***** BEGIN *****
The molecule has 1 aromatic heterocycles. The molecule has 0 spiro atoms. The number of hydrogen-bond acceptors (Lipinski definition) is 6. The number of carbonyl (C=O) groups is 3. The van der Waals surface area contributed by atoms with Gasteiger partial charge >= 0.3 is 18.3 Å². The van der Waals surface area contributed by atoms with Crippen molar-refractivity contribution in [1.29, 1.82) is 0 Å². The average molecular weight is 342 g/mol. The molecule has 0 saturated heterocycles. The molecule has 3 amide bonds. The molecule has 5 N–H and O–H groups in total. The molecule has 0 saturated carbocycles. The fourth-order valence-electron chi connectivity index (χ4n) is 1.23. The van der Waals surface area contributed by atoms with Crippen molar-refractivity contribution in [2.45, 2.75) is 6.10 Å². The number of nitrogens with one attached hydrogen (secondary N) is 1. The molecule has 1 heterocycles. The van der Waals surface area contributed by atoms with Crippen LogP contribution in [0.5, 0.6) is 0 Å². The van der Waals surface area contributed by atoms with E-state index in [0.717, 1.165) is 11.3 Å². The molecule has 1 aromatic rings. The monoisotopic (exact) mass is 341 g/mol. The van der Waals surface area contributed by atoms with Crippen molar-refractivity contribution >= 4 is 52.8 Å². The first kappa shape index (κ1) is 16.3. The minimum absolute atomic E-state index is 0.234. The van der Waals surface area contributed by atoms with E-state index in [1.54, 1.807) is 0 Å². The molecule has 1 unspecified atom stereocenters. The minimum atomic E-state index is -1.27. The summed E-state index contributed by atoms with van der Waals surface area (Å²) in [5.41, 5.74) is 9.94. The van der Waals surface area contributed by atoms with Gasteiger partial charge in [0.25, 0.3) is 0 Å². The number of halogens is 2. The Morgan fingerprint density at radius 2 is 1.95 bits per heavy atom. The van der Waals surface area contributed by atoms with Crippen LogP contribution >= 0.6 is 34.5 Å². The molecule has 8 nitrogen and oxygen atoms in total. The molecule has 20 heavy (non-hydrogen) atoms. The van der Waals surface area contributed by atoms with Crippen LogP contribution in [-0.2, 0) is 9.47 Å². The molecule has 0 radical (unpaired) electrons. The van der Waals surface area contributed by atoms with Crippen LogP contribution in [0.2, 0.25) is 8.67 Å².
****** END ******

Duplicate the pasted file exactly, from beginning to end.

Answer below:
The molecule has 1 aromatic heterocycles. The molecule has 0 spiro atoms. The number of hydrogen-bond acceptors (Lipinski definition) is 6. The number of carbonyl (C=O) groups is 3. The van der Waals surface area contributed by atoms with Gasteiger partial charge >= 0.3 is 18.3 Å². The van der Waals surface area contributed by atoms with Crippen molar-refractivity contribution in [1.29, 1.82) is 0 Å². The average molecular weight is 342 g/mol. The molecule has 0 saturated heterocycles. The molecule has 3 amide bonds. The molecule has 5 N–H and O–H groups in total. The molecule has 0 saturated carbocycles. The fourth-order valence-electron chi connectivity index (χ4n) is 1.23. The van der Waals surface area contributed by atoms with Crippen molar-refractivity contribution in [2.45, 2.75) is 6.10 Å². The number of nitrogens with one attached hydrogen (secondary N) is 1. The molecule has 1 heterocycles. The van der Waals surface area contributed by atoms with Crippen LogP contribution in [0.5, 0.6) is 0 Å². The van der Waals surface area contributed by atoms with E-state index in [0.717, 1.165) is 11.3 Å². The molecule has 1 aromatic rings. The monoisotopic (exact) mass is 341 g/mol. The van der Waals surface area contributed by atoms with Crippen molar-refractivity contribution >= 4 is 52.8 Å². The first kappa shape index (κ1) is 16.3. The minimum absolute atomic E-state index is 0.234. The van der Waals surface area contributed by atoms with E-state index in [1.54, 1.807) is 0 Å². The molecule has 1 unspecified atom stereocenters. The minimum atomic E-state index is -1.27. The summed E-state index contributed by atoms with van der Waals surface area (Å²) in [5.41, 5.74) is 9.94. The van der Waals surface area contributed by atoms with Gasteiger partial charge in [0.25, 0.3) is 0 Å². The number of halogens is 2. The Morgan fingerprint density at radius 2 is 1.95 bits per heavy atom. The van der Waals surface area contributed by atoms with Crippen LogP contribution >= 0.6 is 34.5 Å². The molecule has 8 nitrogen and oxygen atoms in total. The molecule has 20 heavy (non-hydrogen) atoms. The van der Waals surface area contributed by atoms with Crippen LogP contribution in [-0.2, 0) is 9.47 Å². The molecule has 0 radical (unpaired) electrons. The van der Waals surface area contributed by atoms with Crippen LogP contribution in [0.2, 0.25) is 8.67 Å².